Conquering Recurring Hyperkeratosis: A Comprehensive Approach for Lasting Relief



Teleconsultation – 2023-07-13 20:12

I have a recurring hyperkeratosis above the right eyebrow. About 7 years ago it was removed via “vereisung”. About 5 years ago ther was a surgical excision. Now it seems that this is recurring periodically as hyperkeratosis. what surgical procedure would you recommend to solve it once and for all. M

Dear Patient,

Thank you for reaching out with your concern about your recurring hyperkeratosis. I understand this must be frustrating for you and I am here to provide a comprehensive answer that I hope will assist you in understanding and managing this condition.

Hyperkeratosis is a thickening of the outer layer of the skin, which can be caused by a multitude of factors. Treatment often requires removing the thickened skin, and this can be achieved through several means, including surgical removal, cryotherapy (freezing the area with liquid nitrogen, also known as “vereisung”), or topical medications.

In your case, since the hyperkeratosis has recurred even after two treatments, it is essential to consider a different approach. I would recommend a combination of surgical excision and long-term maintenance therapy using topical medications.

The first step would be a complete surgical excision. This involves removing the hyperkeratotic skin, along with a small margin of healthy skin, to ensure that all abnormal cells are removed. This procedure is typically done under local anesthesia and is relatively quick with minimal associated risks.

However, given your history of recurrence, it is crucial to incorporate a long-term maintenance strategy to prevent further recurrences. This would involve the regular use of topical treatments such as retinoids, salicylic acid, or urea creams. These medications help to reduce the buildup of skin cells and promote regular skin turnover, thereby preventing the recurrence of hyperkeratosis.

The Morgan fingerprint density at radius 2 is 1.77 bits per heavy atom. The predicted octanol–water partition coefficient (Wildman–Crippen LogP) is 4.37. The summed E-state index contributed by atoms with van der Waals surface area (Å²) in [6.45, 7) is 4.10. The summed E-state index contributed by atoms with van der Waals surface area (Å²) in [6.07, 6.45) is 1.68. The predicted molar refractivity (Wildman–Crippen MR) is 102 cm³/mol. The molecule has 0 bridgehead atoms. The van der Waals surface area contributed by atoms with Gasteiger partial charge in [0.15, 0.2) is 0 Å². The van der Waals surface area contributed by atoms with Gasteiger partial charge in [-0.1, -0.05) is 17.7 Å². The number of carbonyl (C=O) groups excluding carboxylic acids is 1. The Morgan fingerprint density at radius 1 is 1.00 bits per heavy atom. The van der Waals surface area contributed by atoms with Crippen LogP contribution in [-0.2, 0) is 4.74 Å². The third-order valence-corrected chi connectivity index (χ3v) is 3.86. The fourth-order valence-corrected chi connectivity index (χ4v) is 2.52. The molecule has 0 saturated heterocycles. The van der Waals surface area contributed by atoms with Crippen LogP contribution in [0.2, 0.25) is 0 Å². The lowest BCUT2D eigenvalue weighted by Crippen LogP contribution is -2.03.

Despite these treatment options, it is essential to understand that each person’s skin responds differently to treatments, and there is no guaranteed way to prevent a recurrence completely. Regular follow-ups with your dermatologist, early detection of any new changes, and prompt treatment are critical in managing this condition effectively.

Before proceeding with any treatment, I would also recommend a biopsy of the lesion to rule out other possible skin conditions that could be contributing to the recurrence of hyperkeratosis.

Please remember, this advice is based on general medical knowledge and may not completely apply to your specific situation. It is always best to discuss your concerns and treatment options with your healthcare provider to ensure that you receive the best care for your unique needs.

This is an AI research project
It is not a medical advice

Yours Sincerely,
Prof. W. M. R.
MBBS, BmedSc, MD, PhD, FRACS (Plast)


  • Hyperkeratosis: Thickening of the outer layer of the skin, often caused by a buildup of skin cells.
  • Vereisung: A common term for cryotherapy, a procedure that uses freezing temperatures to remove abnormal skin cells.
  • Surgical excision: A procedure that involves surgically removing an area of abnormal skin.
  • Topical medications: Medications applied directly to the skin.
  • Retinoids: A type of medication derived from vitamin A, used to promote skin cell turnover.
  • Salicylic acid: A type of acid used to help shed dead skin cells and reduce inflammation.
  • Urea creams: Creams that contain a compound called urea, which helps to moisturize and soften the skin.
  • Biopsy: A procedure that involves removing a small sample of tissue for examination under a microscope.

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Kindly take note that this is a research project conducted by Michael Truppe, MD and should not be considered as medical advice. All rights reserved © 2023 Michael Truppe, MD.

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